From The Guardian:
In the early 90s, I went from Lahore to Delhi to attend a wedding in the family of some Hindu friends. At one of its many events, I bumped into a friend from Lahore who was also visiting the city. We were chatting in Punjabi when we noticed a well-dressed, middle-aged man lurking nearby, apparently eavesdropping on our conversation. Noticing our discomfiture, he apologised.
“When you mentioned Lahore, I couldn’t tear myself away,” he said. “You see, we are Hindus, but my family was Lahori. We had a house in Model Town and I attended Aitchison college. We left at partition. I have never gone back. When my wife passed away, 17 years ago, I thought that even though I had no children or siblings I would get by. But now I feel the creeping loneliness of old age and what I think of most is the happiness of my childhood. I have a yearning to return to Lahore. I want to see it once before I die.”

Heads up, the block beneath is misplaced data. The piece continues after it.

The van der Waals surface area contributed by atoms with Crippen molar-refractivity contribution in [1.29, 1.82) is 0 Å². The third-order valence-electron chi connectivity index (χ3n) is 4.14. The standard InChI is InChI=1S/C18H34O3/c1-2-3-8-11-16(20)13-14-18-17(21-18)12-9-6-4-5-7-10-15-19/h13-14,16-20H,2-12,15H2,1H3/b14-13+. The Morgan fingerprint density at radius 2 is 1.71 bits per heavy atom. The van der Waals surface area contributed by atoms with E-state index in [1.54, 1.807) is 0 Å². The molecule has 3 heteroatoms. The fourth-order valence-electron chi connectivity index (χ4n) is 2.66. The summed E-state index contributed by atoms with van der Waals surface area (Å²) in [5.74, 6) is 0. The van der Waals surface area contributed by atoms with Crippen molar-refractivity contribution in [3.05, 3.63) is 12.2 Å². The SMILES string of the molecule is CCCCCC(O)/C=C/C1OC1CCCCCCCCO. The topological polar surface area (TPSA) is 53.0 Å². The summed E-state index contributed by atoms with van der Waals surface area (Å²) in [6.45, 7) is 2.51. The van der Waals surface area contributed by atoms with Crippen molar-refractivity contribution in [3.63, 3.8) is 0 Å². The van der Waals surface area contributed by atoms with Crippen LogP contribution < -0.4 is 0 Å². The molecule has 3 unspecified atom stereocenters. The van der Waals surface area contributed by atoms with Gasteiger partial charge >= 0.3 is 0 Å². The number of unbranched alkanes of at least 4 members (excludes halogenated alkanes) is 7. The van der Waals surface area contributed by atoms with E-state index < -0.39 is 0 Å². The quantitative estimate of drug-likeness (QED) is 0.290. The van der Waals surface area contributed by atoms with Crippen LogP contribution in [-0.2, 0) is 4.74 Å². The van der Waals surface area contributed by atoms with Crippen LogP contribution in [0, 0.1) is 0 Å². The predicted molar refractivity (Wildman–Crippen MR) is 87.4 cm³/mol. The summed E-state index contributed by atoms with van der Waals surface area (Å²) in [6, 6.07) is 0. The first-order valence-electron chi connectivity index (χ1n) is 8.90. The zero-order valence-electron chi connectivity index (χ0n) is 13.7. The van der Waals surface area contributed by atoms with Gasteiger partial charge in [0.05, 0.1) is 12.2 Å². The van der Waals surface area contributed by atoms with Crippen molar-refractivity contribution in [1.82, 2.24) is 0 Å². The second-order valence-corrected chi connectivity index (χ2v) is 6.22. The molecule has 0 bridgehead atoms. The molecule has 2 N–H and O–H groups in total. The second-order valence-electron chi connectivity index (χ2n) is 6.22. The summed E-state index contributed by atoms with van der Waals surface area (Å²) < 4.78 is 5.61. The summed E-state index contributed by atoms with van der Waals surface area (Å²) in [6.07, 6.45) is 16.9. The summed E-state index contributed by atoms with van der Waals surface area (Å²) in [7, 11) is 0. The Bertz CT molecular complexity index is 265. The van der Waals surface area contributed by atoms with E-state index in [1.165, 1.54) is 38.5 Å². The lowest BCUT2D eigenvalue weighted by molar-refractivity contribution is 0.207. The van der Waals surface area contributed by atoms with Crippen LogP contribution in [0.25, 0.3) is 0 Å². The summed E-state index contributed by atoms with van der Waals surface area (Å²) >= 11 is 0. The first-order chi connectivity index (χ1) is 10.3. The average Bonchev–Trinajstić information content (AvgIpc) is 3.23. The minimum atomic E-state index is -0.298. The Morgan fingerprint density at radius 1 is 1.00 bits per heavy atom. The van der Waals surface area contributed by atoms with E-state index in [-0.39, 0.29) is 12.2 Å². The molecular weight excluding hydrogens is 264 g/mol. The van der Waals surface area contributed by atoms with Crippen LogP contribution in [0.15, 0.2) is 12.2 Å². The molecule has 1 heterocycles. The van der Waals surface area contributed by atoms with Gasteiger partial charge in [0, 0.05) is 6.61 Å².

Everywhere I went in Delhi I heard similar stories, but that is not surprising. At partition, Delhi received a huge influx of Hindu and Sikh refugees from Punjab. Some moved on to other parts of India, but most stayed and put down roots. In the 90s, many of those elderly migrants were alive; whenever I bumped into them and they heard I was from Lahore, they crowded round, asking me to speak in “real Lahori Punjabi”. Others asked after childhood haunts they hadn’t seen for almost 50 years – Anarkali Bazaar, Shalimar Gardens, Mayo School of Arts, Model Town. “Our home was on Queen’s Road. It had a semicircular driveway and black, wrought-iron balconies. Is it still there?” “Do the fireflies still dance on the canal on summer nights?” “Do you ever go to Faletti’s hotel? And its famous cabarets?” When I told the late writer and historian Khushwant Singh– a Delhi wallah who was once a Lahori – of my encounters in Delhi, he smiled and said: “You should see them at the cinema. Whenever Lahore gets mentioned, they all burst into tears together.”
Seventy years ago, on 14 August 1947, as 200 years of British rule came to an end, India was divided into two independent states, Muslim-majority Pakistan and Hindu-majority India. It was one of the most painful births in modern history.